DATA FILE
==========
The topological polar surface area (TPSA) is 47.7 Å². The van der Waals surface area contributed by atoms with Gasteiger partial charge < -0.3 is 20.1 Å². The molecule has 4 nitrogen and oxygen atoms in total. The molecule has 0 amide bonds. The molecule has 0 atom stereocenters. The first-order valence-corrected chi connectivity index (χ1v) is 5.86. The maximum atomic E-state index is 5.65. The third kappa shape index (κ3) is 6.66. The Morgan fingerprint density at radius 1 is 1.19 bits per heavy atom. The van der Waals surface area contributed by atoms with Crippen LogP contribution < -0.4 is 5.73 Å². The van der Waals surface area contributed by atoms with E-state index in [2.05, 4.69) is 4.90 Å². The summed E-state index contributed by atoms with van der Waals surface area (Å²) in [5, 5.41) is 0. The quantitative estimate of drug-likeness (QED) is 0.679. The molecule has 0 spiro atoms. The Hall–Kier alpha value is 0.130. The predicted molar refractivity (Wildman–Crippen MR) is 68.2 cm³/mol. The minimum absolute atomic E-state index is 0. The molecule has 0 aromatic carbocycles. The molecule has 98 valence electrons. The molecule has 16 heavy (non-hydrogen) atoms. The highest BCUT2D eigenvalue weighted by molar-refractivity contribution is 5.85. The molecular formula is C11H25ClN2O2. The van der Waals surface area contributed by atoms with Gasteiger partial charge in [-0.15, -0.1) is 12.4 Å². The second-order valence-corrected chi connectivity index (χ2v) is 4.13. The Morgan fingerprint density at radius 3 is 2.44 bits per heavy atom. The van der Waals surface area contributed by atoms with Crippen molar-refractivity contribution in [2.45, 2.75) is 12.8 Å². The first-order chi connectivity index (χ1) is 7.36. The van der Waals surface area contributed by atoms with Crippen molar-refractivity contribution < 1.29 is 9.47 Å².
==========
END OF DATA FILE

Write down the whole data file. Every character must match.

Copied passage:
The topological polar surface area (TPSA) is 47.7 Å². The van der Waals surface area contributed by atoms with Gasteiger partial charge < -0.3 is 20.1 Å². The molecule has 4 nitrogen and oxygen atoms in total. The molecule has 0 amide bonds. The molecule has 0 atom stereocenters. The first-order valence-corrected chi connectivity index (χ1v) is 5.86. The maximum atomic E-state index is 5.65. The third kappa shape index (κ3) is 6.66. The Morgan fingerprint density at radius 1 is 1.19 bits per heavy atom. The van der Waals surface area contributed by atoms with Crippen LogP contribution < -0.4 is 5.73 Å². The van der Waals surface area contributed by atoms with E-state index in [2.05, 4.69) is 4.90 Å². The summed E-state index contributed by atoms with van der Waals surface area (Å²) in [5, 5.41) is 0. The quantitative estimate of drug-likeness (QED) is 0.679. The molecule has 0 spiro atoms. The Hall–Kier alpha value is 0.130. The predicted molar refractivity (Wildman–Crippen MR) is 68.2 cm³/mol. The minimum absolute atomic E-state index is 0. The molecule has 0 aromatic carbocycles. The molecule has 98 valence electrons. The molecule has 16 heavy (non-hydrogen) atoms. The highest BCUT2D eigenvalue weighted by molar-refractivity contribution is 5.85. The molecular formula is C11H25ClN2O2. The van der Waals surface area contributed by atoms with Gasteiger partial charge in [-0.15, -0.1) is 12.4 Å². The second-order valence-corrected chi connectivity index (χ2v) is 4.13. The Morgan fingerprint density at radius 3 is 2.44 bits per heavy atom. The van der Waals surface area contributed by atoms with Crippen molar-refractivity contribution in [2.45, 2.75) is 12.8 Å². The first-order chi connectivity index (χ1) is 7.36. The van der Waals surface area contributed by atoms with Crippen molar-refractivity contribution < 1.29 is 9.47 Å².